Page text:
[ocr errors]



upon pain of the severest effects of God's Displeasure, not to neglect them : It is Madness, I say, if we rightly consider it, to reject such a Book, and at once both to affront the Mercy, and despise the Threatnings of the infinitely Merciful, and the infinitely Great and Powerful God.

It is a good caution to the Atheist to forbear his Blasphemies, and Contempt of the Divine Majesty, for fear it should prove true , that there is a God , at last, and then it will be a dismal thing after all his profane Talking and Arguing, to be call'd before that God, whom he has so often deny’d. And it is as good Advice to those, who make it their Business to find fault with the Scriptures, to consider seriously whether they are sure that these are not God's Word, after all that can be said against them; and if they be not absolutely certain of this, the Name and Title, which they bear, and which Men as wise and as judicious as themselves, have ever thought to belong to them, should methinks keep Men within some bounds of Modesty and Discretion. For if they be indeed the Word of God, (and nothing is capable of being made more evident) then how dearly must they pay for a little cavilling Wit and Subtilty! The best and most Divine things may be despis’d and affronted by a bold and fcurrilous Wit, but can Men think it a safe or a prudent thing to ridicule and scoff at those Books, which, for ought they know, may be of Divine Reyelation, when all the Reason, of which they fancy themselves so great Masters, can never be able to confute the Arguments brought in Vindication of them ? Can they value the contemptible Reputation of a little Satyr and Drollery, at that mighty Rate, as to run the Hazard of being damnd for it?

If Men have any real Doubts or Scruples, they must needs grant, that it is too serious a thing to jest and trifle withal, when no less than the Terms of our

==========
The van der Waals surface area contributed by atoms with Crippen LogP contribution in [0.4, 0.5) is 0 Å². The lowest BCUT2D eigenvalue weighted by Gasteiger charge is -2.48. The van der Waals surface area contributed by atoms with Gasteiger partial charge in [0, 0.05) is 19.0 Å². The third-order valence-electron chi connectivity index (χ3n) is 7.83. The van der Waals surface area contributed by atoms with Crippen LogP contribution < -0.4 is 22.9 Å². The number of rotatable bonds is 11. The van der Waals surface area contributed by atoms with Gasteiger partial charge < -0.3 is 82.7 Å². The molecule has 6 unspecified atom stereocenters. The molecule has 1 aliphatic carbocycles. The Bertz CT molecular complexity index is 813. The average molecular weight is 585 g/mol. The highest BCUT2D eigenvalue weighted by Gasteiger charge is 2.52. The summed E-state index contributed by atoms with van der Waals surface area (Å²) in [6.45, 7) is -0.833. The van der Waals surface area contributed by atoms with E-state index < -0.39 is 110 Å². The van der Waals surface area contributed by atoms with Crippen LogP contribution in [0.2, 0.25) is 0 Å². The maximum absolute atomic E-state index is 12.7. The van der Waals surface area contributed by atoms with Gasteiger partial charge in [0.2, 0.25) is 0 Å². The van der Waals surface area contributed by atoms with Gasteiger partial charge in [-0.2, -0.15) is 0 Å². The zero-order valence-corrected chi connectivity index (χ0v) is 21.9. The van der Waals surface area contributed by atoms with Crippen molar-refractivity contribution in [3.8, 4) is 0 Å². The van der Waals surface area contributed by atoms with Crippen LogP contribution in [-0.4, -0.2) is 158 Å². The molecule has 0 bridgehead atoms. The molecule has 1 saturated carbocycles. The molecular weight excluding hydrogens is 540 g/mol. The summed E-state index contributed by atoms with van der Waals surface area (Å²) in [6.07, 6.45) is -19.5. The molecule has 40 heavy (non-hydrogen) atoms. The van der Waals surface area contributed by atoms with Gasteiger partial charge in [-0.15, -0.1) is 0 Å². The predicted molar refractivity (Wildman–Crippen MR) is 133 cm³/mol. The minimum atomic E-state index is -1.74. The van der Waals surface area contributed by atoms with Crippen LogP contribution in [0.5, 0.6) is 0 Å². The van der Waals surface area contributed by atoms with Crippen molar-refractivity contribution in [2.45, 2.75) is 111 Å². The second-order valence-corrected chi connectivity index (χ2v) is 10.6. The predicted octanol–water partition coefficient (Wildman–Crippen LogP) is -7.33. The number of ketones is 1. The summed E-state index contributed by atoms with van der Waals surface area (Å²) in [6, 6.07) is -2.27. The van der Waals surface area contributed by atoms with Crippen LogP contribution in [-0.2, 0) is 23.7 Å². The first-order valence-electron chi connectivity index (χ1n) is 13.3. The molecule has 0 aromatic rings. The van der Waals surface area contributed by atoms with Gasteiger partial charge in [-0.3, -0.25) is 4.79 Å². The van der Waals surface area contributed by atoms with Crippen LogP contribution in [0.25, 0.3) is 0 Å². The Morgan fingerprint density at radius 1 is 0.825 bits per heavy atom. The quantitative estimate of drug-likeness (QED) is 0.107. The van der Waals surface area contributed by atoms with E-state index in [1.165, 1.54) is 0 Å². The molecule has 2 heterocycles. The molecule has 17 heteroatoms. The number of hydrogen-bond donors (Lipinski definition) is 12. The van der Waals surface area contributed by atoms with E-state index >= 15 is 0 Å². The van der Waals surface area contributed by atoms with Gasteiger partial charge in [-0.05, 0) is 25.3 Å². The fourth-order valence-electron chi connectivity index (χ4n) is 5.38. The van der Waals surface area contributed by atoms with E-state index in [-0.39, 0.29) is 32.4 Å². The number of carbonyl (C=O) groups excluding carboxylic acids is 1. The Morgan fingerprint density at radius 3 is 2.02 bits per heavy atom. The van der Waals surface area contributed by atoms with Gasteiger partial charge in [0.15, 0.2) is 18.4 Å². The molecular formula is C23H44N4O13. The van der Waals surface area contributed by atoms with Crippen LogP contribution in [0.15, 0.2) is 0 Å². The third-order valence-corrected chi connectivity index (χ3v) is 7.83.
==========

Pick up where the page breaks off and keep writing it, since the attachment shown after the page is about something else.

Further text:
[ocr errors]


[ocr errors]

everlasting Happiness, or everlasting Misery is the thing in Controversy.' And what Wit there may be in it, I cannot tell ; but I am sure it is no Sign of a very wise Man to speak contemptibly of a Book, by which he can never prove, but that he must be judg'd at the last Day. As a Mad-man, says Solomon, who casteth Fire-brands, Arrows, and Death; fo is the Man that deceiveth his Neighbour, and faith, Am not I in Sport? Prov. xxvi. 18, 19. But what Description or Comparison can be found equal to his Madness, who deceiveth and destroyeth himself, and that eternally, and yet says, Am not I in Sport? Is not this the very Perfection of Wit and Raillery?

Wo unto him that striveth with his Maker, Ifai. xlv.9. Do they provoke me to Anger, saith the Lord, do they not provoke themselves to the Confusion of their own Faces? Jer. vii. 19. And thou shalt know, that I am the Lord, and that I have heard all thy Blasphemies. Thus with your Mouth ye have boasted against me, and have multiplied your Words against me, I have heard them, Ezek. XXXV. 12, 13. Do we provoke the Lord to Jealousy, are me Stronger than he ? 1 Cor. x. 22.

There shall come in the last days Scoffers, walking after their own Lusts, 2 Pet. iii. 3. But, beloved, remember ye the Words, which were spoken before of the Apostles of our Lord Jesus Christ, how that they told you, there should be Mockers in the last time, who should walk after their own ungodly Lusts, Jude 17, 18. "If all that I have difcours'd be insufficient to convince these Men, yet let their own Arguments, and even their own Blasphemies convince them; for the very worst that they can say or do, serves to fulfil the Prophecies, and confirm the Authority of the Holy Scriptures.

[merged small][ocr errors]



« PreviousContinue »